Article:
State and Local Medical Countermeasure Capabilities

In last month’s edition of “On Public Health Security”, I mentioned that one of CDC’s top priorities is to ensure that the nation’s largest and most populated areas have the capacity to rapidly distribute lifesaving medical supplies in a large-scale emergency. In 2015 and 2016, CDC and state health departments assessed the ability of 487 jurisdictions to distribute and dispense medical countermeasures. These jurisdictions comprise the 72 CRI (Cities Readiness Initiative) cities and represent about 60% of the US population. Through this process we identified barriers to achieving response readiness, including insufficient staffing for points of dispensing (POD) operations and security. To address these gaps, CDC offers ongoing virtual and in-person training to increase state and local expertise in MCM planning, while also sharing guidance documents and other resources for MCM distribution and dispensing.

I hope you’ll also take a look at the 5 big lessons we learned during 2016. I am optimistic that we will make even more progress in 2017 and look forward to working with you to make that happen. Thank you for your continued support, and I wish you and your families a safe and joyful holiday season.

Thank you,

Stephen C. Redd, MD
Director, Office of Public Health Preparedness and Response
Centers for Disease Control and Prevention



 Training Opportunity

CDC is offering the Foundations of Public Health Preparedness training plan via CDC TRAIN. This training plan is based on the Public Health Preparedness and Response Core Competency Model.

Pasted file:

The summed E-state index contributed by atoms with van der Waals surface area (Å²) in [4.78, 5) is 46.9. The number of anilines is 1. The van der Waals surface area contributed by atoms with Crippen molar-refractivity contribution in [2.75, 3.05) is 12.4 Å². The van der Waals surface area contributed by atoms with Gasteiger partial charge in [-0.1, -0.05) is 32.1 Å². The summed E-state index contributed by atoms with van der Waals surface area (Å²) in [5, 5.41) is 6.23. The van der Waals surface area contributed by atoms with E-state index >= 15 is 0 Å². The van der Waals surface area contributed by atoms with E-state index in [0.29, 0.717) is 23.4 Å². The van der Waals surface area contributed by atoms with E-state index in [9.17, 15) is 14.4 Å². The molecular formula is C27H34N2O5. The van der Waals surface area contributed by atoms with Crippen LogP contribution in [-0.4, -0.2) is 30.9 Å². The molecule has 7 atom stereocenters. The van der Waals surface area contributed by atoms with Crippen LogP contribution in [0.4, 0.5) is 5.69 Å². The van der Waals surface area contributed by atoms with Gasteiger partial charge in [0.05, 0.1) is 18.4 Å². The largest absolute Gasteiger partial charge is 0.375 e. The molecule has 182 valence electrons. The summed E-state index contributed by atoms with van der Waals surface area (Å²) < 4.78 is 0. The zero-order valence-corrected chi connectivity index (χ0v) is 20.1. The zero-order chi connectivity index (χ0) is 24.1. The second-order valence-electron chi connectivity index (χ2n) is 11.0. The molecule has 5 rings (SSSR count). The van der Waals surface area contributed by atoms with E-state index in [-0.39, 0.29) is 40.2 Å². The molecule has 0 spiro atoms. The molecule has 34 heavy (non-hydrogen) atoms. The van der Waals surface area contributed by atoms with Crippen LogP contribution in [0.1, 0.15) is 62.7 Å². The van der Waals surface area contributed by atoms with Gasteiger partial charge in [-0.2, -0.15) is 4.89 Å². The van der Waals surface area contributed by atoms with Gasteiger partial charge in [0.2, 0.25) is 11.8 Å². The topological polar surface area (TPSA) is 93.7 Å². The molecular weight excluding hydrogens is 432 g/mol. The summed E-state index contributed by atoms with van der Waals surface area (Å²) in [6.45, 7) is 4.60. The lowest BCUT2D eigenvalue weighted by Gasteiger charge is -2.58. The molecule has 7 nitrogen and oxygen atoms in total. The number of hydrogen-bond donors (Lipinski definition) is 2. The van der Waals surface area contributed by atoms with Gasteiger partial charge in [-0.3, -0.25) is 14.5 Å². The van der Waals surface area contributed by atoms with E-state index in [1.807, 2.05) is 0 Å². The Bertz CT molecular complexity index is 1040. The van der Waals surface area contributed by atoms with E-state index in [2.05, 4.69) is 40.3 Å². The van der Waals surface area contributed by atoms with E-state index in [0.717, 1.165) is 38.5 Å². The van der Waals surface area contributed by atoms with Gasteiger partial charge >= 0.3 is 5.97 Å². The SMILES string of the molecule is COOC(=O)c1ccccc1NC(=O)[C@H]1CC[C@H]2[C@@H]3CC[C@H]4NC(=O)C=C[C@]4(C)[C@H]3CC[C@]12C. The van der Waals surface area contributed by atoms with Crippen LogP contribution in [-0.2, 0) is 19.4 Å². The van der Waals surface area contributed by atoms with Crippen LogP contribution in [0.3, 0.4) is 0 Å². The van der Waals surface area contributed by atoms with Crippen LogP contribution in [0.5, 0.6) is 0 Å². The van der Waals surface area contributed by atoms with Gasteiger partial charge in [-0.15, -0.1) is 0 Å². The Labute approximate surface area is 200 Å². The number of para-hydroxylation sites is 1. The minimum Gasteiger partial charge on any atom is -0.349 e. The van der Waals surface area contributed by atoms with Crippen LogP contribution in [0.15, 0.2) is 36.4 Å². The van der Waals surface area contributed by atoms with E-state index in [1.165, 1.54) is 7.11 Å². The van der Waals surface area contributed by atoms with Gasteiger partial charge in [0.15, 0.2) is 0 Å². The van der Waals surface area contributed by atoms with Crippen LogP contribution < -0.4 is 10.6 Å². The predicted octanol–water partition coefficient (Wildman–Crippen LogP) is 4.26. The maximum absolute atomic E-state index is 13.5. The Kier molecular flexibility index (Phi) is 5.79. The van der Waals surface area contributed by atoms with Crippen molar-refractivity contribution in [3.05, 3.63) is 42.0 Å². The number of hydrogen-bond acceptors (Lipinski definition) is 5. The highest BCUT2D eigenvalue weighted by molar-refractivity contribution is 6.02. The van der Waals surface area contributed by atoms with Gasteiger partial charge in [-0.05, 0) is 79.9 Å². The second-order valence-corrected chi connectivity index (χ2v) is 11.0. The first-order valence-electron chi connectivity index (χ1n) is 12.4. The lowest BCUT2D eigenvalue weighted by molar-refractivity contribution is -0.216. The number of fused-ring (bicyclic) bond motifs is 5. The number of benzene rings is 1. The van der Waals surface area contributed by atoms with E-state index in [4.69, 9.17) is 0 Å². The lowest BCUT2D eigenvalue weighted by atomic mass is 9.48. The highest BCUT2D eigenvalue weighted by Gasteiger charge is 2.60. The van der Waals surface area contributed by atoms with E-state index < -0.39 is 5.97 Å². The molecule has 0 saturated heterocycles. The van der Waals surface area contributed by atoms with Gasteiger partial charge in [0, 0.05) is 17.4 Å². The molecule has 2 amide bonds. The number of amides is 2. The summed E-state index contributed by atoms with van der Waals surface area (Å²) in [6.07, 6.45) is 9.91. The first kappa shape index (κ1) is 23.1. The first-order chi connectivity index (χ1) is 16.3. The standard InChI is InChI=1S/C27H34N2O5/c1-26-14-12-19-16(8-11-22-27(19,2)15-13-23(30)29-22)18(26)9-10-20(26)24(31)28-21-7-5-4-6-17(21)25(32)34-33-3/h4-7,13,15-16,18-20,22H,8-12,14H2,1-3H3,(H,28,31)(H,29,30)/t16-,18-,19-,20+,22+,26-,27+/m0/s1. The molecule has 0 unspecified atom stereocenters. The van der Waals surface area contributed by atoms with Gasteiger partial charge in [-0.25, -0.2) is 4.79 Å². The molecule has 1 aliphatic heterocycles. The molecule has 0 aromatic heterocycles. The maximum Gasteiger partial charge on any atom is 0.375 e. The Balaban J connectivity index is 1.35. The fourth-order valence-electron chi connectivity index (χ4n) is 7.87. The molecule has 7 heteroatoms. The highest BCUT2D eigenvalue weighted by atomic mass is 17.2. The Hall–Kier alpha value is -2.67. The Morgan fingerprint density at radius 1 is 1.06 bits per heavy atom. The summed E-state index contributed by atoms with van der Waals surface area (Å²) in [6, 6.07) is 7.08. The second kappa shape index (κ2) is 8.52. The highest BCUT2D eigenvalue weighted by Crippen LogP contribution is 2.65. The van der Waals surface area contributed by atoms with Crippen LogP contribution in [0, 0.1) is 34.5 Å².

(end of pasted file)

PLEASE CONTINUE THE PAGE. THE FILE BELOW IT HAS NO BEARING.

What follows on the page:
Upcoming Events

Be part of RES/CON, an annual international conference focused on resiliency and disaster management that takes place in New Orleans, Louisiana on March 7th-9th, 2017.

Develop partnerships and learn established best practices in emergency response at the Partners in Emergency Preparedness Conference on April 18th-20th, 2017, in Tacoma, Washington.

Learn about improved hurricane preparedness and share ideas with other federal, state, and local officials at the National Hurricane Conference on April 17th-20th, 2017, in New Orleans, Louisiana.

 Call for Papers

CDC is sponsoring a special supplement issue of the American Journal of Public Health (AJPH) on “The Evolution of Public Health Emergency Management from Preparedness to Response and Recovery.” Submissions will be accepted until January 15, 2017. For more information, visit the AJPH website

 Zika Resources

Take a look at a recent CDC press release that shares preliminary estimates of birth defects following Zika virus infection in pregnancy.

View the latest CDC Health Alert Network (HAN) Health Advisory providing travel and testing recommendations resulting from the investigation of local Zika virus transmission in Brownsville, Texas.

For the latest information about Zika, including updated case counts and counts of pregnant women with any lab evidence of Zika virus infection, visit the CDC Zika Home Page.